Geological events have been a major influence of evolution in the East African Rift region, an area with more endemic species than anywhere else on a continental mainland. Two and a half million years ago, in what today is northern Tanzania, the top blew off a gigantic volcanic mountain creating the largest intact caldera in the world. Today, the crater is a natural park for wildlife. Protected by towering lava walls, nurtured by a cloud forest, which feeds the water it collects to the plains below, the Ngorongoro Crater is unrivaled in the richness and diversity of its animal and plant life. The Black Rhinoceros browses on leafy plants and fruit, which encourages the growth of grasses that benefit other species including egrets and tickbirds that reduce the mammal's ectoparasite load.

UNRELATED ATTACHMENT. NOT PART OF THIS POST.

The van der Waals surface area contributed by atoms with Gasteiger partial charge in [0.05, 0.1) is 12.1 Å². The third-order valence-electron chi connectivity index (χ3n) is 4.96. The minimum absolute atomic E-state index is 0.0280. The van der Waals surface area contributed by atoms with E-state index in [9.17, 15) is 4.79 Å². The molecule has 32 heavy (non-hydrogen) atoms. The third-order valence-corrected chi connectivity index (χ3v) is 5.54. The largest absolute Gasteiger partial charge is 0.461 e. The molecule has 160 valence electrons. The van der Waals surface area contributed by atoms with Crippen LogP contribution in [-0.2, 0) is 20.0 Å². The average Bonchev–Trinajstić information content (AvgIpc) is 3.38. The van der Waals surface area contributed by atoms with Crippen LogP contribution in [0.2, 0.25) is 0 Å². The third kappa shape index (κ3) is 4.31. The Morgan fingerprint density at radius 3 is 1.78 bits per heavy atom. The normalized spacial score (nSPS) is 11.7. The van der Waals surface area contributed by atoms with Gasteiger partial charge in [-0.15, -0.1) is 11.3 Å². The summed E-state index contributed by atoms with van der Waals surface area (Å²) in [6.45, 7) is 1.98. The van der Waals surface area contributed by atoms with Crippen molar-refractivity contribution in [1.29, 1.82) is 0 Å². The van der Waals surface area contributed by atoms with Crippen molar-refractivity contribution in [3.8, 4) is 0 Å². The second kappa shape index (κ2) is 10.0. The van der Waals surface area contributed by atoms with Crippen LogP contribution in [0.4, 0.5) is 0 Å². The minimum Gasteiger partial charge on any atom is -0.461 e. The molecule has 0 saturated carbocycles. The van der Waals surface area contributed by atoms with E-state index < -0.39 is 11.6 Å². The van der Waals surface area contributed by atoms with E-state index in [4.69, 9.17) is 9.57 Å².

community ecology, rhinoceros, birds, geology, East African Rift, Ngorongoro Crater